Item Seed: The Magnet Drive.

Magnet Drive – Google Docs

The Magnet Drive


The Magnet Drive appears to be two regular magnets, lashed together positive pole to positive pole via a liberal use of titanium wire wrapped in an intricate and bizarre pattern.  The two ends of the titanium wire are soldered to alligator clips; when these two clips are attached to a flattened aluminum tube filled with carbon suspended in glycerin, the flat side of the tube opposite the magnets produces thrust. Two decorative refrigerator magnets generate enough thrust to put a quadcopter drone in the air; a no-fooling interplanetary cruiser probably wouldn’t need magnets that were larger than, say, a microwave oven.  Just to add to the fun, there’s no power source. The item just works. It also generates a field at high enough speeds (at least one-half c) that apparently has never heard of the lightspeed barrier.

Yes, the Magnet Drive violates multiple physical laws as 21st Century Earth science knows them.  That was why the relevant Galactic authority arranged for a saucer equipped with the Drive to ‘crash’ in Roswell in 1947.  The Magnet Drive makes perfect sense, when one has an understanding of the laws of nature that dwarfs that of an Atomic Age physicist — but trying to explain the principles of the Drive to an Earth scientist is like trying to explain a lemon-powered battery to a Bronze Age savage.  Introducing a Magnet Drive to a developing culture has the twin results of encouraging the rapid growth of manned space exploration, at the cost of virtually everything else, including the further development of physics. This invariably has made integrating emergent cultures easier; if a species proved hostile, its accumulated war fleets could be destroyed swiftly and easily, allowing the Galactics to swoop in and institute whatever changes they saw fit.


Earth is one of those places where the standard plan didn’t quite work. The saucer crashed on schedule, but the researcher investigating the Magnet Drive flat-out refused to believe in it, despite the fact that it worked. He destroyed the Drive, all of his notes, and every scrap of documentation. And apparently even the Galactics can get into ruts, because their response was to crash an identical saucer in the exact same place in 1951.


By then the nascent black ops operation that is now known as Project CRICKET TURTLEDOVE had started to get suspicious of the first saucer anyway; absent a magic space drive, they had had plenty of time to look over the rest of the crash debris and Project researchers had come to the surprisingly correct conclusion that the ‘spacecraft’ was an elaborate mockup.  Having a duplicate show up four years later merely confirmed it. This time the Project sanitized the site from the beginning, and carefully examined everything except the Magnet Drive. They were careful not to destroy the drive itself, which apparently kept the Galactics from realizing that the second saucer didn’t work, either. At least, no new saucers have crashed.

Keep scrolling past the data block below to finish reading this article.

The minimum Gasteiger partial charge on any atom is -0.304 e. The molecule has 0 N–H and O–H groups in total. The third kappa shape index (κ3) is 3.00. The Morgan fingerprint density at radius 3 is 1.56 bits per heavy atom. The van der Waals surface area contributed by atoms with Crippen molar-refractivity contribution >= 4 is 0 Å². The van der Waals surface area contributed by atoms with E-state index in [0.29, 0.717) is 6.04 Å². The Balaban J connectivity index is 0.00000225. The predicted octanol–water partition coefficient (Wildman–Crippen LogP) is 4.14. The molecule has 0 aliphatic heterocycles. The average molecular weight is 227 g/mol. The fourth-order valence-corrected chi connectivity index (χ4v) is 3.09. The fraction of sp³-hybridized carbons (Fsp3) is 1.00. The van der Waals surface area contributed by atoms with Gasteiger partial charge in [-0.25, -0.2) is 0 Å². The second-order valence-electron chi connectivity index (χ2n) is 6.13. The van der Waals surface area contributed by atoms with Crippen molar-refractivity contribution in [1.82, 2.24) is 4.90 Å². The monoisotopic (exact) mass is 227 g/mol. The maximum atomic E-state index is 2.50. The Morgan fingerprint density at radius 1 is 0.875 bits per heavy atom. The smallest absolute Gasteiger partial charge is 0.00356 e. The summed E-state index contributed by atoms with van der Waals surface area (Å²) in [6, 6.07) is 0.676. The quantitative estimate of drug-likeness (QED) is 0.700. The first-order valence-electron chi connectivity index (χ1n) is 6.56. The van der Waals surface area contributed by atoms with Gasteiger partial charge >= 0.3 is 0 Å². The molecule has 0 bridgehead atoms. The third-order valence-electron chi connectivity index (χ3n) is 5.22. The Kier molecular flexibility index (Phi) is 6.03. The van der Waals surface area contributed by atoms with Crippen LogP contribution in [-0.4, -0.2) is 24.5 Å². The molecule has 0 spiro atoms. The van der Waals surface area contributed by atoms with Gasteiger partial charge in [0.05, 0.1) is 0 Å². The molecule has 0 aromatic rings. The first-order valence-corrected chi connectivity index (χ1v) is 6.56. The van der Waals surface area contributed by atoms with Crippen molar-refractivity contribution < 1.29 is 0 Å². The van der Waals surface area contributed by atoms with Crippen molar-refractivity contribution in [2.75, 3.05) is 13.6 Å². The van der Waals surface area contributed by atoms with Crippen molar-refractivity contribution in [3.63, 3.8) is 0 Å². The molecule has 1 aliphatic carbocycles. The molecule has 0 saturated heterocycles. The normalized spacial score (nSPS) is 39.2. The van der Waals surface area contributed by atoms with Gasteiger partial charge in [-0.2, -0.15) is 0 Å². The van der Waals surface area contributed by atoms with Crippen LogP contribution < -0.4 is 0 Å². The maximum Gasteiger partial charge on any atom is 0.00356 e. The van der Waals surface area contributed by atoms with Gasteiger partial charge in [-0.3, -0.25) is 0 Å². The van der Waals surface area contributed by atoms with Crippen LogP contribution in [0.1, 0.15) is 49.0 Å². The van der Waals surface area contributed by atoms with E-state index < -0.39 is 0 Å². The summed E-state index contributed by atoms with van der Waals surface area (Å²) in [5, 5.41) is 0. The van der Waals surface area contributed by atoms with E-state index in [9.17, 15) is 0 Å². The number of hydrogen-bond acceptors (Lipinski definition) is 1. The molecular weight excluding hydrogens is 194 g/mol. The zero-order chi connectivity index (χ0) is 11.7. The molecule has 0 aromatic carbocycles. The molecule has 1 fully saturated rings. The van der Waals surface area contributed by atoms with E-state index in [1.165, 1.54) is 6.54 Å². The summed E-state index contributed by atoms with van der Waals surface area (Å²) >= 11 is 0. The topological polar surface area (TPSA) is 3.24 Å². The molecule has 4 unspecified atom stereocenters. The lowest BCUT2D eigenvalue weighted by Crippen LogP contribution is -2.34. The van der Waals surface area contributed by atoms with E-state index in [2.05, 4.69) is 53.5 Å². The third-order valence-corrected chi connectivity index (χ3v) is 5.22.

And that has been the state of play for the last sixty years.  The Project still doesn’t understand what the Magnet Drive does; it can’t let the rest of the planet know about it lest it wreck Earth‘s entire scientific infrastructure; and it doesn’t dare make larger ones because that may be exactly what the Galactics want Earth to do.  Project CRICKET TURTLEDOVE instead carefully makes small versions of the Drive, which are then presented to researchers who are voluntarily and permanently isolated from the rest of the scientific community. It’s the physics equivalent of a biosafety protective-suit lab, and the methodology seems to have been successful.


Except, alas, for the mockup of the Magnet Drive that got lost in a car crash last week.  Tracking that down — and sanitizing the site of inconvenient rumors — will be the province of a group of specialists.  Yes, they’ll get black suits and sunglasses. No, they won’t get mind-erasing gadgets. Honestly, usually using lawyers, guns, and/or money functions perfectly well when it comes to fixing these little problems. Why mess with what works?


  • Rockphed says:

    They expect new civilizations to arrive on the galactic scene with chemically propelled guns and rockets (though we would probably have strapped one of the magnet drives to rocket about 5 minutes after we discovered it), no computers, radar that is barely worth the name, and the occasional nuclear weapon. I don’t think I want to see the face of the galactics when we reach them with a full armed and operational battle station.

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